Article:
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13 August 2012

How to tune an electric ukulele

I thought I might have at least one more post in this electric ukulele build and indeed I was right! This time I'm going to talk about tweaking everything to make it sound sweet!

The Kingcaster taking a much-earned rest...

The last time we spoke, I was blasting a little bit of Johnny B Goode having fitted everything together. Things weren’t quite right, but I was simply too excited about getting a tune out of it to hold back.

That video hides a couple of problems that I’ve since dealt with. Let me explain...

My main problem was that although I could get my uke in tune, the frets weren’t true. Everything was a little sharp. Doing the typical open versus 12th fret test confirmed that I had a problem. There were a number of pretty major things I had to address to solve this problem:

First: The action on the nut was too high. It was difficult to hold the note on
the first fret. This on it’s own was causing problems. I already mentioned
that I wanted to experiment with a slightly different spacing for the grooves.
I tackled both at the same time. Here you can see that I’ve fashioned
another bone nut. I may even try to get a bit lower with it!

Second: The bridge wasn’t quite right for the strings. Although
the scale of the instrument was exactly as I planned it, I
discovered that the bridge needed to be further back than I
was expecting. This proved to be a problem as I could
only adjust the bridge so much. I knew at the outset that I
would need to tinker, but I didn’t realise that I would
need to to tinker as much as I ended up doing.
I think that the issue here is that I have put steel strings
on the uke. Perhaps I should have made allowances for
this when placing the bridge? I’m still not sure. I had been
very stupid and simply strung the uke with the top four strings
from a guitar set of 10s. No matter how I tried, I couldn’t 

adjust the bridge to accommodate this size of strings.
(As a reminder: I've tuned the uke low-g c e a)

Third: Even having done the previous two, I had
improved but not fixed the problem. Some strings were
okay, but others were out. My next step then was
to fit thicker strings. The logic here is that a denser
string will naturally need a shorter scale to hit
the same note. I jumped in the deep end with
a set of 12s. This is far thicker than I’m used to
playing with, but it fixed the problem. It does
make playing a little harder than I would have
liked for things like bending the strings, but on the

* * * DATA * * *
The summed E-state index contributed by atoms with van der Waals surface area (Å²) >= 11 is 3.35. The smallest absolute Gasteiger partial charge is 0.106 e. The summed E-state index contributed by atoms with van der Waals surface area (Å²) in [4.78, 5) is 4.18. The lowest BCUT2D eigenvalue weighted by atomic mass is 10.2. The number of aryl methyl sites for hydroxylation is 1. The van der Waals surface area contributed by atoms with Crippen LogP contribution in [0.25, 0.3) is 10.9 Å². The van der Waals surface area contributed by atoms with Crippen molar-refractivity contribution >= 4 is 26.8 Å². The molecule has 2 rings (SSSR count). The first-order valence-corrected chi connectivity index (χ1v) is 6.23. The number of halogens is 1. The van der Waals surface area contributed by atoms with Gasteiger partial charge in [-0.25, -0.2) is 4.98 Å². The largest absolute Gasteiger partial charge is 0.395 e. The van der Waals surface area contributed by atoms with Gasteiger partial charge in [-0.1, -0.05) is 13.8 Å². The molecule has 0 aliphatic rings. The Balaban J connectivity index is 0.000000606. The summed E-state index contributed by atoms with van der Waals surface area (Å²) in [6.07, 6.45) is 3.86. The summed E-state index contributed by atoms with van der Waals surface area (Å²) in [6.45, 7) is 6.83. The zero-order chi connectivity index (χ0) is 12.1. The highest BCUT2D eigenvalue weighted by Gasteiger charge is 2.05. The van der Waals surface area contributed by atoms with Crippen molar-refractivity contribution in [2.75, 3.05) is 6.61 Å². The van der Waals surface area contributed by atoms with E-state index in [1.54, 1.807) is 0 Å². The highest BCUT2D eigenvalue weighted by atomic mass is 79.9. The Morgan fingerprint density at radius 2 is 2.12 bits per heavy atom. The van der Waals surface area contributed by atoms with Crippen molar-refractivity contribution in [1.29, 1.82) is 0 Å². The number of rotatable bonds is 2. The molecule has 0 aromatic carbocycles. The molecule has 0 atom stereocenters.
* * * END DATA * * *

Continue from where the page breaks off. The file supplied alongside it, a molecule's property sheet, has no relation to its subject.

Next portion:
upside, the funk is slinky! See here that I'm using

Elixir anti-rust. I won't use any other strings.
I've told you this before! Interestingly, the 3rd and
4th strings are wound.

Having done the major work mentioned above I finessed by 
tweaking the height of the strings at the bridge to get the action as
 low as possible. The final step was to plug it in and adjust the
 pickup itself to ensure that I had an equalised sound across each
 string. With my hot-rails, it meant lowering the bass end a little, 
but nothing extreme.

And there you have it! I can't express how much fun I'm having playing my Kingcaster! Stick around and I'll put together some sort of sound check for you and maybe a couple of songs!

2 comments:

  1. you mentioned in your last post that you also wanted to play around with the distance of strings to pick up, what was the problem and how did you fix it?

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  2. Hello there. I think you're asking about the bit just above?

    "Having done the major work mentioned above I finessed by tweaking the height of the strings at the bridge to get the action as low as possible. The final step was to plug it in and adjust the pickup itself to ensure that I had an equalised sound across each string. With my hot-rails, it meant lowering the bass end a little, but nothing extreme."

    I'm simply referring to the sound that the pickup is making with the strings. See the screws in the above picture. You can adjust these and the pickup will move up or down. The closer it is, the louder is sounds. I adjusted each side until I got an even sound across all the strings. i.e. I wanted to get them all with the same volume. That's all... no magic ;-)

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